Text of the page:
Missing Persons: Or, My Grandmother's Secrets

(Author)
Available
Product Details
Price
$27.00  $25.11
Publisher
Farrar, Straus and Giroux
Publish Date
Pages
208
Dimensions
5.7 X 8.39 X 0.55 inches | 0.68 pounds
Language
English
Type
Hardcover
EAN/UPC
9780374611866

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About the Author
Clair Wills is the King Edward VII Professor of English Literature at the University of Cambridge. Her books include Lovers and Strangers: An Immigrant History of Post-War Britain, named the Irish Times International Nonfiction Book of the Year, and That Neutral Island: A Cultural History of Ireland During the Second World War, winner of the PEN Hessell-Tiltman Prize, among other works. She is a frequent contributor to the London Review of Books, The New York Review of Books, and other publications. She lives in London
Reviews

"An expertly crafted work, at once vigorous and subtle, which manages its effects and conserves its revelations with all the skill of a master novelist." --John Banville, The Guardian

"Missing Persons is as close to perfect as a memoir can be; the richness of its subject honed to a poised and discerning brevity, written in unexpectedly lambent prose. It is the sum of Wills's life: both the family history she carries with and within her, but also the four decades of research and analysis that have been her intellectual existence. Only she could have written it, but it will speak to and about the lives of many." --Lucy Scholes, Financial Times

"The stories [Wills] uncovers are remarkable: touching, tragic, terribly human . . . Her book, written with care, wit and vulnerability, shows that ordinary tragedies deserve our anger and attention too." --Laura Hackett, The Times (UK)

"Not just a vivid, compelling account of Clair's family and ancestry, but an intriguing snapshot of Ireland's social history . . . rigorously researched . . . empathetic." --Tanya Sweeney, Irish Independent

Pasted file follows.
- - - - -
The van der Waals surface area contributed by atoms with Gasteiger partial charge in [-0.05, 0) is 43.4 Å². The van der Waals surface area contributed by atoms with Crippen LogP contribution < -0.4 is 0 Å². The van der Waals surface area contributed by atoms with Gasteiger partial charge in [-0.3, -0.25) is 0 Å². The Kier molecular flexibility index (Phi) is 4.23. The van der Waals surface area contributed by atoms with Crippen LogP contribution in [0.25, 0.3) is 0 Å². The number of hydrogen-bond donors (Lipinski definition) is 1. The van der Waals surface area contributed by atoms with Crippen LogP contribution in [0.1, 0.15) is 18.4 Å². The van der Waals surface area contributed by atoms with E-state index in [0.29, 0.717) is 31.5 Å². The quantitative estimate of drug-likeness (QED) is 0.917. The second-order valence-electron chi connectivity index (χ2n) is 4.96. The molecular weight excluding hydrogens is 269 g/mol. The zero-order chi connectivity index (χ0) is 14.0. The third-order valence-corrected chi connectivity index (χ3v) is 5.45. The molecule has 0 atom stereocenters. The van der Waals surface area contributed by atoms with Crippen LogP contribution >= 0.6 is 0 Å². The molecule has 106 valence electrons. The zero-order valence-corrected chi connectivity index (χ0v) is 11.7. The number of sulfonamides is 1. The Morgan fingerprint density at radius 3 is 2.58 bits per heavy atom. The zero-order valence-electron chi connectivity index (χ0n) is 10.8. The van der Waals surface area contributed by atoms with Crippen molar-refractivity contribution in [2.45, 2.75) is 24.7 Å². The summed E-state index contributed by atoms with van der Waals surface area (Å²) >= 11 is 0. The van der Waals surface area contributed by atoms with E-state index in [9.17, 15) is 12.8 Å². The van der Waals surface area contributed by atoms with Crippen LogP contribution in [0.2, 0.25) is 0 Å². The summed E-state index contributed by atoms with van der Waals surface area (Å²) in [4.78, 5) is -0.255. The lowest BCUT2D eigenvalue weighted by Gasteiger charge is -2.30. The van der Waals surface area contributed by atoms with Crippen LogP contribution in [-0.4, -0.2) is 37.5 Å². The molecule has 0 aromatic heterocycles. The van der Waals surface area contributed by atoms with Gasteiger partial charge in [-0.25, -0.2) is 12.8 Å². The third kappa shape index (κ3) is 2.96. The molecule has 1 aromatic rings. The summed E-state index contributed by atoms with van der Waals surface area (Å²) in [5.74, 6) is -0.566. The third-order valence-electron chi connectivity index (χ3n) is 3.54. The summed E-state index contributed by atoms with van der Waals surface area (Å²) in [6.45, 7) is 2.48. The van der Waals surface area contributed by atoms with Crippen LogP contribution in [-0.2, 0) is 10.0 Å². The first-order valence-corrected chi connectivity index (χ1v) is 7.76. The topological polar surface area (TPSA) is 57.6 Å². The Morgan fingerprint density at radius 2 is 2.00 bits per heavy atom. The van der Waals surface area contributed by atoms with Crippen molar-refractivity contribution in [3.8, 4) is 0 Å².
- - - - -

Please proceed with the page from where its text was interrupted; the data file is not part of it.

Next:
"Wills performs a kind of delicate archaeology on the very concepts of familial and historical knowledge . . . Frank, self-aware, and deeply moving, Missing Persons draws attention to what (and who) gets forgotten and left out of history." --Jenny Hamilton, Booklist

"A searing yet nuanced investigation into the lives of complicit relatives, such as her mother, as well as tender portraits of those affected. The author's prose is stellar; her cadence complements this compelling tale, which grew increasingly complex over years of meticulous research . . . Fascinatingly, viscerally haunting." --Kirkus Reviews (starred review)

"[Wills] excavates her own family's secrets in this intimate and probing history . . . [Missing Persons is] a devastating reckoning with cruelty and conformity." --Publishers Weekly

"Clair Wills shines a brilliant, unsparing light into the dark recesses of her family's history--and the history of Ireland. Missing Persons is a stunningly eloquent exploration of how truth-telling, secret-keeping, and outright lies are part of all family stories--indeed, the stories that unite all communities--and how truths, secrets and lies can both protect and destroy us." --Jeannette Walls, author of The Glass Castle and Hang the Moon

"Clair Wills retrieves from time's abyss a speculative history of universal import. This is a penetrating and affecting study, essential reading for anyone who seeks to understand the profound contradictions, the secrets and lies that define post-famine Ireland." --Paul Lynch, author of Prophet Song

"This extraordinary, utterly gripping book reads like a thriller and offers the satisfactions of a mutigenerational novel. Memoir, social history, detective story, ghost story: the singular weave of Missing Persons is brilliantly animated throughout by Wills' distinctive ethos, a kind of impassioned, rigorous, open-hearted attentiveness. Wills reads for the gaps in official stories--familial, social, institutional--and feels out the palpable absences and semi-buried violence in her family's history. The book tracks a complex transgenerational haunting--institutionalized mothers and children, dead babies, migrant laborers, wayward men and women, land-hungry farmers, unspoken yet momentous decisions, those who left and those who stayed. Alert to the vibrations moving through her family over two centuries, Wills refuses the "enormous condescension of posterity" (as E.P. Thompson put it) and turns the white heat of her moral intelligence toward this rich and vexed inheritance." --Maureen N. McLane, author of What You Want

"In its account of one family's history of silence and secrecy, Clair Wills has written a compelling book which demonstrates the uncanny universality of even the most personal stories. Attending to the ways that the past ruptures and grows through the present, this is a history shaken by intimacy--a brave and rigorously humane book." --Seán Hewitt, author of Rapture's Road

"If the past is a mass of tangled wool, Clair Wills frees a long strand and knits it into clarity, line by line, inviting the reader to see the complexity of the pattern she reveals. Written with elegance and erudition, Missing Persons is an extraordinary, moving achievement." --Doireann Ní Ghríofa, author of To Star the Dark